Perfecting the Position: Trinity receivers intimidate opponents on the perimeter
Published 12:01 am Monday, October 20, 2014
NATCHEZ — Whether it is youth, size, stamina or raw ability, each Trinity Saint wide receiver brings something different to the table, collectively producing danger on the perimeter.
The freshman Demond Fleming, the basketball player Tommy McCoy, the track star Cade Wells and the freak athlete David Jackson incorporate a unit that has totaled more than 1,000 receiving yards and 15 receiving touchdowns in six games. The Saints are the only team in the area that throws more than it runs, utilizing the skill players on the edge to generate the majority of the offense.
McCoy is the veteran of the receiving corps, but what makes him more unique is his invaluable skillset.
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“He’s shocking everybody with what he’s doing,” Trinity head coach Zach Rogel said. “He’s obviously a great basketball player, but I think he’s really stepped up and made a name for himself on the football field.”
McCoy has 335 receiving yards and five touchdowns this season. The 6-foot-3, 170-pound receiver has been most effective in jump ball situations, shielding the defender with his body and timing his jumps to make leaping receptions. Playing on the gridiron isn’t that much different than playing on the hardwood for the senior.
“Say in some instances if you dunk, somebody throws you an alley and you have to go up and catch the ball,” McCoy said. “If somebody throws you a football, you have to go up and catch it.”
Leading the group in receiving is Jackson, who has 372 yards and six touchdowns. The sophomore’s 5-foot-10, 180-pound build combined with his speed doesn’t define his playmaking ability, though.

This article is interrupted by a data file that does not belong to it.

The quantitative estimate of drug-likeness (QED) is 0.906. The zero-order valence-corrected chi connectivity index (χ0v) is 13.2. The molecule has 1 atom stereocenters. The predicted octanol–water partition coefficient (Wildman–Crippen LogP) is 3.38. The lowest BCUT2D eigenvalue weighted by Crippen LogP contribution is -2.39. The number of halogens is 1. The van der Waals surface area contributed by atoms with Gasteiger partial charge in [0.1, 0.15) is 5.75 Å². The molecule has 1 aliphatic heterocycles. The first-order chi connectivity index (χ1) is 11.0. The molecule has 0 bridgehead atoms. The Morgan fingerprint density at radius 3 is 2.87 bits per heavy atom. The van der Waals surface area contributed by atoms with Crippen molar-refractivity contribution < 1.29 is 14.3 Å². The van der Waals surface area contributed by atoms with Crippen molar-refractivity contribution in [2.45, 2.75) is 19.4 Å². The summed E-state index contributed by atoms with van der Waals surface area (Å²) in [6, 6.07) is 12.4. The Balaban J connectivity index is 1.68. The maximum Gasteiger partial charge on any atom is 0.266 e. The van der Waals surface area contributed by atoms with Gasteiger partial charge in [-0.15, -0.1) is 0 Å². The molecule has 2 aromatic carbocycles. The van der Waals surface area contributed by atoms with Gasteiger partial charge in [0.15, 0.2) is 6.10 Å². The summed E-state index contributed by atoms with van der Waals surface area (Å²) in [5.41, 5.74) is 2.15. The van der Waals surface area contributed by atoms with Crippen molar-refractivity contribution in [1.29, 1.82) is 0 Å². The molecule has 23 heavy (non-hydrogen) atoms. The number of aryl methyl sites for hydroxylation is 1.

“Well, yes and no,” Jackson said. “It’s more of a pride and heart thing. Anybody can go up and make a play on the ball. You have to want to make that play.”
Rogel said Jackson is a player built to shoulder the load.
“He’s probably got the most unique skillset,” Rogel said. “He’s just so big and fast.”
Before the season started, Wells was believed to be the starting quarterback before Kevontaye Caston stepped into the role. Wells, who Rogel knew would be a key contributor to the offense in rushing and receiving situations, has recorded 160 rushing yards and 259 receiving yards and seven total touchdowns.
“Cade, I knew what to expect with him just from coaching him in baseball and in track,” Rogel said. “I knew he was a warrior. If you call his number, he’ll make a play.”
Wells said he has a seemingly endless engine, which he can attribute to staying active all year long.
“Each sport has something different that makes it difficult,” said Wells, who plays baseball, basketball, football and runs track. “Doing all of them helps keep me in shape.”
The most unlikely contributor this season has been ninth grader Demond Fleming, who spent countless hours in the weight room and on the practice field, preparing himself for playing time. In a stacked group, Fleming has mustered up 84 receiving yards and a touchdown reception.
“Being a ninth grader, you have a lot to prove,” Fleming said. “People are always looking at you because you’re smaller than everybody, so you have to work harder.”
Learning a new offense and being able to gel within a short amount of time under a first-year coach is a testament to the unit, said Rogel.
“I knew they had the ability to be this good, but it’s just about being able to work with each other and keep getting better,” Rogel said.